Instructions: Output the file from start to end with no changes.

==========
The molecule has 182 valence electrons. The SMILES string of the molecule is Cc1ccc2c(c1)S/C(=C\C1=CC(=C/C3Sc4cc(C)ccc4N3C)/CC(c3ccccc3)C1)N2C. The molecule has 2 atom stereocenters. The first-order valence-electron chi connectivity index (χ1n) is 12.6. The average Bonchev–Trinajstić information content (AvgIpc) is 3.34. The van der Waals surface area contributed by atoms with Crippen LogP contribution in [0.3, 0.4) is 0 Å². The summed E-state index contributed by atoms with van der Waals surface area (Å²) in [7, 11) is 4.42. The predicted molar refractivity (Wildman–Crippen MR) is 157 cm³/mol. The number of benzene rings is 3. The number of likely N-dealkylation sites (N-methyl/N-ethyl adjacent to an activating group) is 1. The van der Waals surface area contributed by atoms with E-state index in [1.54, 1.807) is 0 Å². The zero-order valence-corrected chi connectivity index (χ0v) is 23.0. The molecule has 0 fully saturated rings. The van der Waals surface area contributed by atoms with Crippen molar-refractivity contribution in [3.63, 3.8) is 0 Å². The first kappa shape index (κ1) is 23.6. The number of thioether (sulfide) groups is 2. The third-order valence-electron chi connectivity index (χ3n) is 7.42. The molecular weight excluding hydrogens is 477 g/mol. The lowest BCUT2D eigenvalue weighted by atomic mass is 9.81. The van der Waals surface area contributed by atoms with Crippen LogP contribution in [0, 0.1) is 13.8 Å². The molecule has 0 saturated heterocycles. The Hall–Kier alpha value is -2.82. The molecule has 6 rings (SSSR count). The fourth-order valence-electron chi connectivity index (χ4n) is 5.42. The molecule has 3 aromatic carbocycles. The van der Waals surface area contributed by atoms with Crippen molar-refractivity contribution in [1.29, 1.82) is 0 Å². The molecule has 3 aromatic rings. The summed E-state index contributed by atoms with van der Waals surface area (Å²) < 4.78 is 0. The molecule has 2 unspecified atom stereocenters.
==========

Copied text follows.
The molecule has 182 valence electrons. The SMILES string of the molecule is Cc1ccc2c(c1)S/C(=C\C1=CC(=C/C3Sc4cc(C)ccc4N3C)/CC(c3ccccc3)C1)N2C. The molecule has 2 atom stereocenters. The first-order valence-electron chi connectivity index (χ1n) is 12.6. The average Bonchev–Trinajstić information content (AvgIpc) is 3.34. The van der Waals surface area contributed by atoms with Crippen LogP contribution in [0.3, 0.4) is 0 Å². The summed E-state index contributed by atoms with van der Waals surface area (Å²) in [7, 11) is 4.42. The predicted molar refractivity (Wildman–Crippen MR) is 157 cm³/mol. The number of benzene rings is 3. The number of likely N-dealkylation sites (N-methyl/N-ethyl adjacent to an activating group) is 1. The van der Waals surface area contributed by atoms with E-state index in [1.54, 1.807) is 0 Å². The zero-order valence-corrected chi connectivity index (χ0v) is 23.0. The molecule has 0 fully saturated rings. The van der Waals surface area contributed by atoms with Crippen molar-refractivity contribution in [3.63, 3.8) is 0 Å². The first kappa shape index (κ1) is 23.6. The number of thioether (sulfide) groups is 2. The third-order valence-electron chi connectivity index (χ3n) is 7.42. The molecular weight excluding hydrogens is 477 g/mol. The lowest BCUT2D eigenvalue weighted by atomic mass is 9.81. The van der Waals surface area contributed by atoms with Crippen LogP contribution in [0, 0.1) is 13.8 Å². The molecule has 0 saturated heterocycles. The Hall–Kier alpha value is -2.82. The molecule has 6 rings (SSSR count). The fourth-order valence-electron chi connectivity index (χ4n) is 5.42. The molecule has 3 aromatic carbocycles. The van der Waals surface area contributed by atoms with Crippen molar-refractivity contribution in [1.29, 1.82) is 0 Å². The molecule has 3 aromatic rings. The summed E-state index contributed by atoms with van der Waals surface area (Å²) < 4.78 is 0. The molecule has 2 unspecified atom stereocenters.